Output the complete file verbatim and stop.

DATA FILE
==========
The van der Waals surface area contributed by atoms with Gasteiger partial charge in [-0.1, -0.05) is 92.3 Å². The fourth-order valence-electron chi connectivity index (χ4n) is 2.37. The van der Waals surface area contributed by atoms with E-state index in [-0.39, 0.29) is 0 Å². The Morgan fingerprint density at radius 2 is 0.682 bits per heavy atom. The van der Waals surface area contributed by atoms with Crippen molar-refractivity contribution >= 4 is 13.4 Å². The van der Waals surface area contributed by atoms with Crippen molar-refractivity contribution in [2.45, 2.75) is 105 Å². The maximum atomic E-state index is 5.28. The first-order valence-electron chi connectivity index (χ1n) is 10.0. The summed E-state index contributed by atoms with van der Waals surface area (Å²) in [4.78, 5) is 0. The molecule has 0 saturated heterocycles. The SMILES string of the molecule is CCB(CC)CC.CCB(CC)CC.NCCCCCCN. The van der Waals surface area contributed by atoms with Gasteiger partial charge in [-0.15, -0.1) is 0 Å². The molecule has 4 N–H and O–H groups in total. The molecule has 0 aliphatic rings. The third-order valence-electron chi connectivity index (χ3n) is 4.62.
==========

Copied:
The van der Waals surface area contributed by atoms with Gasteiger partial charge in [-0.1, -0.05) is 92.3 Å². The fourth-order valence-electron chi connectivity index (χ4n) is 2.37. The van der Waals surface area contributed by atoms with E-state index in [-0.39, 0.29) is 0 Å². The Morgan fingerprint density at radius 2 is 0.682 bits per heavy atom. The van der Waals surface area contributed by atoms with Crippen molar-refractivity contribution >= 4 is 13.4 Å². The van der Waals surface area contributed by atoms with Crippen molar-refractivity contribution in [2.45, 2.75) is 105 Å². The maximum atomic E-state index is 5.28. The first-order valence-electron chi connectivity index (χ1n) is 10.0. The summed E-state index contributed by atoms with van der Waals surface area (Å²) in [4.78, 5) is 0. The molecule has 0 saturated heterocycles. The SMILES string of the molecule is CCB(CC)CC.CCB(CC)CC.NCCCCCCN. The van der Waals surface area contributed by atoms with Gasteiger partial charge in [-0.15, -0.1) is 0 Å². The molecule has 4 N–H and O–H groups in total. The molecule has 0 aliphatic rings. The third-order valence-electron chi connectivity index (χ3n) is 4.62.